Mack Scogin, AIA, principal of Atlanta’s Mack Scogin Merrill Elam Architects, says that the gap between just doing a building and doing true architecture is the central ethical question for the profession. “In a way, it’s not hard to do a building,” Scogin says. “If it was that hard, almost every building would [have to] be done by architects, and that’s far from the truth. Lots of people do buildings. It is, then, the ethical responsibility of the architect with the big ‘A’ to give clients something beyond a building. That is at the heart and soul of the issue. How can you get beyond the practical constraints that everyone has to deal with and give clients more?”

Belief in the significance of architecture requires, then, a more refined ethical definition beyond merely designing something safe. Beach laments the oft-heard argument “that the public needs us because if you don’t hire us, your buildings will fall down.”

“The fact is,” she says “that lie is not persuasive. A computer can do that.”

By emphasizing public safety over the unique public value of design, architects risk losing their exclusive moral imperative. “When we say to the public that we know what it takes to be an architect—that it will require schooling, tests, and an internship—and that when you get that stamp you will be making architecture, well, that’s not really true,” she says.

“The training that we get prepares us to be a whole-building engineer, but that’s still not architecture. To attempt a work of architecture, you need to also embed the building in the culture in a meaningful way.”

In other words, it’s not about the hard-earned license. It’s what one does with the opportunity a license affords.

Michael Gleenwood

School Is in Session, Always
So where might architects grapple with the issues surrounding their moral imperative? Increasingly, the conversation is happening in schools of design. Scogin, who has taught for over 30 years in places like the Harvard GSD, says that students are much more apt to raise questions about the architect’s larger responsibility in society today than when he began teaching. “I think it’s gone from practically zero concern to one of the primary pedagogical norms, frankly, in the school.”

The challenge for architecture instructors, whether they run a design studio, teach building technology, or lead a business course, is moving the ethical conversation from the theoretical to the concrete.

That’s easier said than done. Architects rarely share details of a project, for important legal reasons or in the interests of protecting intellectual property. Realistic ethical debate becomes difficult. This is why, while at Harvard, Beach and Scogin along with Carl Sapers, Hon. AIA, worked to bring real-world case studies directly from architects into the classroom. “It’s very hard to talk about ethics because we’re talking about truly subjective issues, and so you have to get the conversation grounded in real-world situations,” Scogin says.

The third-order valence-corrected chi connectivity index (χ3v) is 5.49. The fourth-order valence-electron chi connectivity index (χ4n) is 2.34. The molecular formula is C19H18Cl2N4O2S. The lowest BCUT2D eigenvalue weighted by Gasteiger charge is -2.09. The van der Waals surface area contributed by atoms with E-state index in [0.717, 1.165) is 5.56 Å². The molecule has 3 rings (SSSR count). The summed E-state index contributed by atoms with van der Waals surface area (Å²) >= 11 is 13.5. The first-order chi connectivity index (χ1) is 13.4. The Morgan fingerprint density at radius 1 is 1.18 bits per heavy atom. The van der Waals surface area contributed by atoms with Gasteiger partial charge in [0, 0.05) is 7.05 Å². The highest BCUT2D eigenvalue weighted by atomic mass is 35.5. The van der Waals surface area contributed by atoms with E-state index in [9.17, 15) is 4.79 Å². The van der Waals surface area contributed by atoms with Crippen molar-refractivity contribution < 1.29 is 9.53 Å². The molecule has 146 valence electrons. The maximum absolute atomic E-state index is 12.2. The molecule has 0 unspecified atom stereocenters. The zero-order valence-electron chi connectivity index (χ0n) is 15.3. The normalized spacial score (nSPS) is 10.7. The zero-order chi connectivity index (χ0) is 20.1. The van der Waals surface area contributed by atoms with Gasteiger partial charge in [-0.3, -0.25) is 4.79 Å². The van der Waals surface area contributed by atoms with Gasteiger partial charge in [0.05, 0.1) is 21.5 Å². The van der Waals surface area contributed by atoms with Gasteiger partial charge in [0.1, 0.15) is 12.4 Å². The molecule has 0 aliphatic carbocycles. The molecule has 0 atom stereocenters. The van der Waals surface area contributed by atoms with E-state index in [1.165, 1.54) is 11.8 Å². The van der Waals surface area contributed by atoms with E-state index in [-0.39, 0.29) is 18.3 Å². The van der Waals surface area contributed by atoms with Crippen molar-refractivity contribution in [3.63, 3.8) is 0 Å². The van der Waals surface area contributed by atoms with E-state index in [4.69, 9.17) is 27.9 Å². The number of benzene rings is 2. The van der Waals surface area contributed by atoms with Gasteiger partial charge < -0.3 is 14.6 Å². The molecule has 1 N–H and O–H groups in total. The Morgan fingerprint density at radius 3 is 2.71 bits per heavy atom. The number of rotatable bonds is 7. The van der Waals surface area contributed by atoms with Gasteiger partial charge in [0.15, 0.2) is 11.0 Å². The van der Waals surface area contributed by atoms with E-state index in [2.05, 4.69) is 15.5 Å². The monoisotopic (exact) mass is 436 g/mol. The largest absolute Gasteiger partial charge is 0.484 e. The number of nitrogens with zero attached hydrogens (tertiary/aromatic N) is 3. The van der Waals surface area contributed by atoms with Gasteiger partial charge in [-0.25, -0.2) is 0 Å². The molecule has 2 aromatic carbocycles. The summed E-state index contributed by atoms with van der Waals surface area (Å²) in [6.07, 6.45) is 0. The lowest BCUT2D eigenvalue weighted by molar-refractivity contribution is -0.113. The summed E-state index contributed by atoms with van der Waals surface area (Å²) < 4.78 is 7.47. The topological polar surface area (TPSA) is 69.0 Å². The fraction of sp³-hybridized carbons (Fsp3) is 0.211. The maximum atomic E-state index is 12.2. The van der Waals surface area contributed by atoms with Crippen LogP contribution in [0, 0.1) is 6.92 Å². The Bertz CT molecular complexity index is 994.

At Oklahoma State, Spector sees his students enter architecture school interested in the creative aspects of the career, but soon begin to recognize how creativity bumps up against the realities of working in collaboration with other disciplines and the public. Spector asks his students to read case studies of contemporary ethical challenges and write position papers.

“I’ve added in this controversy over Zaha Hadid and working abroad,” Spector says. “It is really interesting because you get an even split between those who believe that she abrogated professional duty and those who say that she is in no way responsible. That just shows you how complex and challenging these questions are. But that doesn’t mean that we shouldn’t talk about them.”

Conversations may be progressively robust in the classroom, but professional practice offers few, if any, opportunities to address ethics directly. The AIA Ethics Council routinely discusses the nuts and bolts of a particular case, Beach reports, but as an adjudicating body, its official purview is relatively narrow.

To broaden the discussion, Spector recently launched a new journal, Architecture Philosophy, with the editorial goal of attracting some articles on architectural ethics. “I’ve been trying to come at it from the scholarly side,” Spector says. “I titled the journal Architecture Philosophy, because I didn’t quite think that there would be enough readership for just an ethics publication.”

Another challenge, according to Scogin, is the complexity of understanding ethical issues, owing to the increasing complexity of contemporary practice. New technologies, more nuanced intellectual property issues, economic globalization, and an increased number of specialists working on the average project: all factor into ethical debates and make it harder for an architect to, well, be an architect.

“The range of practices, which seem to now involve every culture on Earth in every way imaginable, and the range of projects and how they are structured make it more difficult now than it ever has been to be an architect,” Scogin says. “That’s why it’s more important than ever to discuss and understand these complexities in order to establish grounded and clear definitions to the present-day ethical practice in architecture.”